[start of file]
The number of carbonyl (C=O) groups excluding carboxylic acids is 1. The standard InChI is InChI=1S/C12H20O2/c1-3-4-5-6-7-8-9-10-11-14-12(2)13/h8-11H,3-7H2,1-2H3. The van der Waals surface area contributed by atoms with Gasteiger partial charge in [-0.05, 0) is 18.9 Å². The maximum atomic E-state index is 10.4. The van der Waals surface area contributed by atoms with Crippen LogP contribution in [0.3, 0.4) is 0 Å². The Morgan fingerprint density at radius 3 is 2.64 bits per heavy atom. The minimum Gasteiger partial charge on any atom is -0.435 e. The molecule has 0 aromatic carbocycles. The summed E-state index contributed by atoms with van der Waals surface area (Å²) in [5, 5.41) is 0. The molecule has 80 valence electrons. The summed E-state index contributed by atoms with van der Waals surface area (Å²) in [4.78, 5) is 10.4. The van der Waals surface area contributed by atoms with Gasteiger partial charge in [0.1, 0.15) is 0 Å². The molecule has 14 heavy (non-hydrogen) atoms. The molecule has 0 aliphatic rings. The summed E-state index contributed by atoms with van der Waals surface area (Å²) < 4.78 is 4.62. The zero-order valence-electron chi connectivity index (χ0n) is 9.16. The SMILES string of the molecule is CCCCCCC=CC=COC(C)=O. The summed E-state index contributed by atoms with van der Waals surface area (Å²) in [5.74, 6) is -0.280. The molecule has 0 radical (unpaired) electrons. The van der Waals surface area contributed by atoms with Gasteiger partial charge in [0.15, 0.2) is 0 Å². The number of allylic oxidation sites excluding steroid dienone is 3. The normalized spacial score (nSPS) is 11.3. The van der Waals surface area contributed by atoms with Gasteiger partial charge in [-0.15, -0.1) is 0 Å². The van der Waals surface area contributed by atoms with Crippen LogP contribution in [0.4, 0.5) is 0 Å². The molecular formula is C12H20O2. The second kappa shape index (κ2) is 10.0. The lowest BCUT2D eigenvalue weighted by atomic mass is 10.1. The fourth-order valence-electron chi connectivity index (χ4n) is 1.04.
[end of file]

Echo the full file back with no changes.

The number of carbonyl (C=O) groups excluding carboxylic acids is 1. The standard InChI is InChI=1S/C12H20O2/c1-3-4-5-6-7-8-9-10-11-14-12(2)13/h8-11H,3-7H2,1-2H3. The van der Waals surface area contributed by atoms with Gasteiger partial charge in [-0.05, 0) is 18.9 Å². The maximum atomic E-state index is 10.4. The van der Waals surface area contributed by atoms with Crippen LogP contribution in [0.3, 0.4) is 0 Å². The Morgan fingerprint density at radius 3 is 2.64 bits per heavy atom. The minimum Gasteiger partial charge on any atom is -0.435 e. The molecule has 0 aromatic carbocycles. The summed E-state index contributed by atoms with van der Waals surface area (Å²) in [5, 5.41) is 0. The molecule has 80 valence electrons. The summed E-state index contributed by atoms with van der Waals surface area (Å²) in [4.78, 5) is 10.4. The van der Waals surface area contributed by atoms with Gasteiger partial charge in [0.1, 0.15) is 0 Å². The molecule has 14 heavy (non-hydrogen) atoms. The molecule has 0 aliphatic rings. The summed E-state index contributed by atoms with van der Waals surface area (Å²) < 4.78 is 4.62. The zero-order valence-electron chi connectivity index (χ0n) is 9.16. The SMILES string of the molecule is CCCCCCC=CC=COC(C)=O. The summed E-state index contributed by atoms with van der Waals surface area (Å²) in [5.74, 6) is -0.280. The molecule has 0 radical (unpaired) electrons. The van der Waals surface area contributed by atoms with Gasteiger partial charge in [0.15, 0.2) is 0 Å². The number of allylic oxidation sites excluding steroid dienone is 3. The normalized spacial score (nSPS) is 11.3. The van der Waals surface area contributed by atoms with Gasteiger partial charge in [-0.15, -0.1) is 0 Å². The van der Waals surface area contributed by atoms with Crippen LogP contribution in [0.4, 0.5) is 0 Å². The molecular formula is C12H20O2. The second kappa shape index (κ2) is 10.0. The lowest BCUT2D eigenvalue weighted by atomic mass is 10.1. The fourth-order valence-electron chi connectivity index (χ4n) is 1.04.